There is, occasionally, an inevitable championship team—the New York Yankees team that won in 2009 was basically The Financial Sector turned into a baseball team, both in terms of its awful inexorability and somberly loathsome self-mythology. But for the most part, the team that wins this World Series will be the sort of team that wins the World Series these days: namely, a team that should by most rights probably not win the World Series. The Giants are a haphazardly constructed collection of excellent pitchers and stupendously goofy position players—their most productive outfielder is a one-man SOON meme who runs as if his feet were being remote-controlled by two different seven-year-olds; their starting third baseman looks like a heavily tattooed children's plush toy; their manager has the tiny, depthless eyes and uncomprehending expression of a much more confused plush toy. The Tigers are, if anything, even weirder—blessed with brilliant starting pitching and a pair of great hitters in the middle of their lineup, and all too willing to surround those stars with players who are either vaguely competent or not-at-all-vaguely incompetent. The best player for Detroit in their four-game sweep of the Yankees in the American League Championship Series was Delmon Young, an outfielder who looks and mostly plays like a dour, hemorrhoid-afflicted version of Urkel-afflicted "Family Matters" paterfamilias Reginald VelJohnson. Young made headlines earlier this year after berating and then assaulting a homeless man in New York while ranting about Jews.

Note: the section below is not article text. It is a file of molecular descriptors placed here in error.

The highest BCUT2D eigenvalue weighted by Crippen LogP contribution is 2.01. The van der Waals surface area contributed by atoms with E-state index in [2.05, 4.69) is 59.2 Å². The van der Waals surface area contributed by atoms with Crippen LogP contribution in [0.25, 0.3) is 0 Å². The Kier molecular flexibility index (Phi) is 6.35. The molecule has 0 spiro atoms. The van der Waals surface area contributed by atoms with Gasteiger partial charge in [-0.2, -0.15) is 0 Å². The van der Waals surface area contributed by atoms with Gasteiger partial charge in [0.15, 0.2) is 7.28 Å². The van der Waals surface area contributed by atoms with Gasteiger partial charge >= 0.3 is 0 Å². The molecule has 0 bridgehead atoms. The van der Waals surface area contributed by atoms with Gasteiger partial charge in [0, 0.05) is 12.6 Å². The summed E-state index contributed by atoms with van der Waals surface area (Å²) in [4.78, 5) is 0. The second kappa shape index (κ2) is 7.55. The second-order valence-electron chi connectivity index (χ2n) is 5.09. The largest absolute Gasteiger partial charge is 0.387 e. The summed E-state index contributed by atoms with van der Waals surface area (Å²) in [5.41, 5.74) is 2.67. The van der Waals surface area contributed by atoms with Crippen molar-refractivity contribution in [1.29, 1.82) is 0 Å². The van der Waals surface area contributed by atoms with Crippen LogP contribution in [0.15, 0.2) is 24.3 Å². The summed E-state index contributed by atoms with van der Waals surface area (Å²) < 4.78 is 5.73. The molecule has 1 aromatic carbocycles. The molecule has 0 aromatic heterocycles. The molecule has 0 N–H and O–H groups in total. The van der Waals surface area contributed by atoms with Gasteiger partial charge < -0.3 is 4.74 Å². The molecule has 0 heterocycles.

But while neither the Giants nor the Tigers will be remembered as an era-defining team even with a World Series win—and while neither even ranked among the most interesting Ultra-Random World Series Contenders of this postseason—either would make a hugely suitable World Series winner. Baseball is a game that takes its history and itself very seriously—while it lacks the NFL's solemnly batshit addiction to its own corporate-patriotic kitsch, baseball's reverently Spielberg-ian self-sobriety is mostly silly stuff. But what works best about the game, both as entertainment and in a broader sense, is that it relentlessly and mercilessly satirizes—and so humanizes—itself simply by being baseball. The game may not be able to take a joke, but the punchline that's coming—be it in the form of another ridiculous Giants World Series win or the words "Delmon Young, World Series champion"—is coming all the same, and baseball will have take it as it does every year.
Sometime soon, after a couple games or a couple more than that, a goofy and un-great team will stumble gracelessly into baseball's record books, spraying domestic macrobrew on all the sepia photographs of the Greats of the Game and generally making that tongue-in-cheek blow-me gesture every time baseball's grandiose history machine begins to do its thing. It happens every year. The system works.